Tuberculosis Screening

Tuberculosis (TB) Screening

Tuberculosis (TB) can be an infectious and potentially deadly disease caused by the bacteria Mycobacterium tuberculosis. People who have TB may spread the disease to other people through the air. For this reason, it is important to have routine TB screenings.

Preparation for a TB Screening

TB screenings generally require no special preparation. A doctor may ask questions about a person’s medical history, as well as whether someone has recently traveled to an area known to have TB. The doctor may also ask about any contact that the person has had with people who have the disease.


The TB screening process typically involves a visit to a doctor’s office, an urgent care clinic or a hospital. A doctor or a nurse may first ask questions to evaluate the person’s risk of TB. A physical examination may also be done. If an infection is suspected, a skin or blood test may be ordered.

Types of Tests

TB testing typically involves skin or blood tests.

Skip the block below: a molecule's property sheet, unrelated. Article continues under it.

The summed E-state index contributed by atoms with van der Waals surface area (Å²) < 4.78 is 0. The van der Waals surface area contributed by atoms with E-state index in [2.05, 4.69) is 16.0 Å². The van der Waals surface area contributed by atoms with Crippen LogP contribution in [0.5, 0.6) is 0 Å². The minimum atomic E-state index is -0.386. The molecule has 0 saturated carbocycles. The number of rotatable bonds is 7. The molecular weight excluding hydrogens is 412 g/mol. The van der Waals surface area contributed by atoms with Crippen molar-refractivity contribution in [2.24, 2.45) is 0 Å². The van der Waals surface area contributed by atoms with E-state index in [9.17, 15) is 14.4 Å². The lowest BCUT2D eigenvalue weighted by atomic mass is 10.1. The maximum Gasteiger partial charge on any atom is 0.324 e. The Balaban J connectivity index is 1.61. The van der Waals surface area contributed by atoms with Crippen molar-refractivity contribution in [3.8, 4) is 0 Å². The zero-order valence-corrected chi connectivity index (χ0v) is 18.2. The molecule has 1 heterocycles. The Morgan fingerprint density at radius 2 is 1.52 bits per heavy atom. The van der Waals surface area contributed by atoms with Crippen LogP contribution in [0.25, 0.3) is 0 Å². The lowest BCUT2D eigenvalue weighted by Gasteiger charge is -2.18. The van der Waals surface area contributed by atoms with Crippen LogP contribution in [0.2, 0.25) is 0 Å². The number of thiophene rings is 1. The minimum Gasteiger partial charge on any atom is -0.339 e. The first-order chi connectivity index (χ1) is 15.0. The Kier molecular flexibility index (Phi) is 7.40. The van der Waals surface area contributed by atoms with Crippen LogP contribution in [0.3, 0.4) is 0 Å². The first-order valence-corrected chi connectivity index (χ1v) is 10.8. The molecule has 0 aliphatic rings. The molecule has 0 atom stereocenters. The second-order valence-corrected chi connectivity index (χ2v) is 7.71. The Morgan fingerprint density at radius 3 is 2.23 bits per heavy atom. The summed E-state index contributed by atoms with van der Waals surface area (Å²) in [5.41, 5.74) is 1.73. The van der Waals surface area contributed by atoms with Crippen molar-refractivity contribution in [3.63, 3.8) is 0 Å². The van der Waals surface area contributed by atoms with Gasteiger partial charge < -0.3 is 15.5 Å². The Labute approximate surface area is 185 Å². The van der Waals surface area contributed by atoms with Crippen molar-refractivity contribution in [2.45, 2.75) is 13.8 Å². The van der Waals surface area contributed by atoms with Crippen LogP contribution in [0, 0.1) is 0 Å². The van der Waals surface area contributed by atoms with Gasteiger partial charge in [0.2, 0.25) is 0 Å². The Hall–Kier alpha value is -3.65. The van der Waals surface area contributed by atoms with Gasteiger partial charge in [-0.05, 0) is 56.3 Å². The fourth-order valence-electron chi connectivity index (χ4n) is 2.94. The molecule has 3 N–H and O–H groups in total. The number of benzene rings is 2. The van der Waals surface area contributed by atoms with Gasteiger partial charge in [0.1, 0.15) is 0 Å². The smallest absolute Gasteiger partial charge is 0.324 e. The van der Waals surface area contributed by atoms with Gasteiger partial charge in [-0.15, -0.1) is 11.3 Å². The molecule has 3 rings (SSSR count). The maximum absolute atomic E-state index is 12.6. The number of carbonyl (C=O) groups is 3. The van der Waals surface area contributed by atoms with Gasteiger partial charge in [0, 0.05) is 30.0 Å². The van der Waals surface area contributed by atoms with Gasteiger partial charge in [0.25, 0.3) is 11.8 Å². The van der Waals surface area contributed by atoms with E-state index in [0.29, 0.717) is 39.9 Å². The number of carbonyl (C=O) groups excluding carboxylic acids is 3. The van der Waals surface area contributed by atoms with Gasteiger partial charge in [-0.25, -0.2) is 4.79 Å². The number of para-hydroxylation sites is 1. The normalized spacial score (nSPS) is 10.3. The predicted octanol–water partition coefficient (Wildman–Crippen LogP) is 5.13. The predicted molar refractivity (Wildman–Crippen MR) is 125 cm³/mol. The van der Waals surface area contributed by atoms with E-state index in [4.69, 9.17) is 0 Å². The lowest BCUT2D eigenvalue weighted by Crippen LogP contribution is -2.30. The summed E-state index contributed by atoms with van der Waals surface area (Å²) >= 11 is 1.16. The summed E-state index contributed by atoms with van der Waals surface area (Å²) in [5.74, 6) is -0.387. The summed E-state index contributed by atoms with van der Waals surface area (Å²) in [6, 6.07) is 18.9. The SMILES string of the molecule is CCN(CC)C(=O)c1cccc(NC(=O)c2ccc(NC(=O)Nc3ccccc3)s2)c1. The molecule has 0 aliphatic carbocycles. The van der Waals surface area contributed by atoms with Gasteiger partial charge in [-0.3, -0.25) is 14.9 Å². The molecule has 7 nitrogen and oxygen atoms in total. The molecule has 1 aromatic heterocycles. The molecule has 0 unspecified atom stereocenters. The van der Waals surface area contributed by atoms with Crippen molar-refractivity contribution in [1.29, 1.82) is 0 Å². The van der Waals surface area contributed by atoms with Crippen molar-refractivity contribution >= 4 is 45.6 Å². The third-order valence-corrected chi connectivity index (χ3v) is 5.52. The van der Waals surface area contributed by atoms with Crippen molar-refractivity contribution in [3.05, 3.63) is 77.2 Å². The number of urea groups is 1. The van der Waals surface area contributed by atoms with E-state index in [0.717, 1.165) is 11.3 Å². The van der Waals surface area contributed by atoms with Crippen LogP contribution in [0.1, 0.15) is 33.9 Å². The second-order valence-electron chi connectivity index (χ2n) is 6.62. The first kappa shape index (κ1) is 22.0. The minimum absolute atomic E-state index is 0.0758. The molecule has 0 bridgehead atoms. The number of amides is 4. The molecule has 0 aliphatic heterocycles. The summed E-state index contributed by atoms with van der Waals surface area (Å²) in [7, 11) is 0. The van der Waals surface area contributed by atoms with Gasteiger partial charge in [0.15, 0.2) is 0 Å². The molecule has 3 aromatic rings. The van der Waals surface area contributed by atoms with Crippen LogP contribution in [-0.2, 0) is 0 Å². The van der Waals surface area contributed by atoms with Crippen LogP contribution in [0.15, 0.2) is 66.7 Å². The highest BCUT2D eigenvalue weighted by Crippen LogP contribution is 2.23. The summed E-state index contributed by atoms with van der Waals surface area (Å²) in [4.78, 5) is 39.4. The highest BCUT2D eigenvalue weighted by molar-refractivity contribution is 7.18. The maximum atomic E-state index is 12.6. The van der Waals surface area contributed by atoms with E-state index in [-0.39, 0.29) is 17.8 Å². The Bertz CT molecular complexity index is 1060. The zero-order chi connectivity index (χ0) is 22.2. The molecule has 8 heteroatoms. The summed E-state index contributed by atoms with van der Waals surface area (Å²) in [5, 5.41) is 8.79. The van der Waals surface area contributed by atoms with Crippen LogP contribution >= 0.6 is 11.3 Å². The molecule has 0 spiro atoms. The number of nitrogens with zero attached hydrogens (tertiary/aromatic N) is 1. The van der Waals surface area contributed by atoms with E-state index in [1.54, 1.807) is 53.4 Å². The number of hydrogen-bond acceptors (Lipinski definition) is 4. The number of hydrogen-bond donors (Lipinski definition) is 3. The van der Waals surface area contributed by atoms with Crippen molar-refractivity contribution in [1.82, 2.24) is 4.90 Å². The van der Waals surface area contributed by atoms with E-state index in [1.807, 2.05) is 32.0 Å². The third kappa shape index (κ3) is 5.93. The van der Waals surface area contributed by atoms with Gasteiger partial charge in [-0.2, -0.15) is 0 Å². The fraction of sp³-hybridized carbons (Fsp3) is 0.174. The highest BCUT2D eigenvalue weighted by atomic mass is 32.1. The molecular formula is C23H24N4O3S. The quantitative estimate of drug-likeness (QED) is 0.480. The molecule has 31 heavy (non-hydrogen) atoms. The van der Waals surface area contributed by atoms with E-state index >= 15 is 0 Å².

• Skin tests – A nurse may inject a small amount of a harmless solution containing parts of TB bacteria under the person’s outer layer of skin. After two or three days, the site is checked for any reaction. Such a reaction shows that the body is fighting the bacteria.
  • Blood tests – Blood tests, such as interferon-gamma release assays (IGRA), are sometimes used instead of skin tests to detect the body’s immune response to TB bacteria. A positive result typically means that a person has TB, but further tests are needed to confirm the diagnosis.


TB screening tests are generally safe and are not known to cause any serious side effects. There may be some soreness, swelling, or redness at the site of a skin test.

Why TB Screening Is Important

Tuberculosis can be difficult to diagnose, especially in the early stages. As such, routine screening is important for early detection and treatment of TB. This can help stop the spread of the disease to others. It is especially important for people with a higher risk of infection, such as those who travel in parts of the world where TB is more common, Healthcare workers, and people who live or work in places with large numbers of people.

When to Have a TB Screening

Most people don’t need to have a TB screening test unless they have symptoms of TB or have been exposed to someone with the disease. People who are at a higher risk of TB infection may need to have TB screenings more often. People with active TB need to take specific antibiotics for at least six months or longer, often after a positive TB skin test, to get rid of the bacteria and prevent the spread of the disease.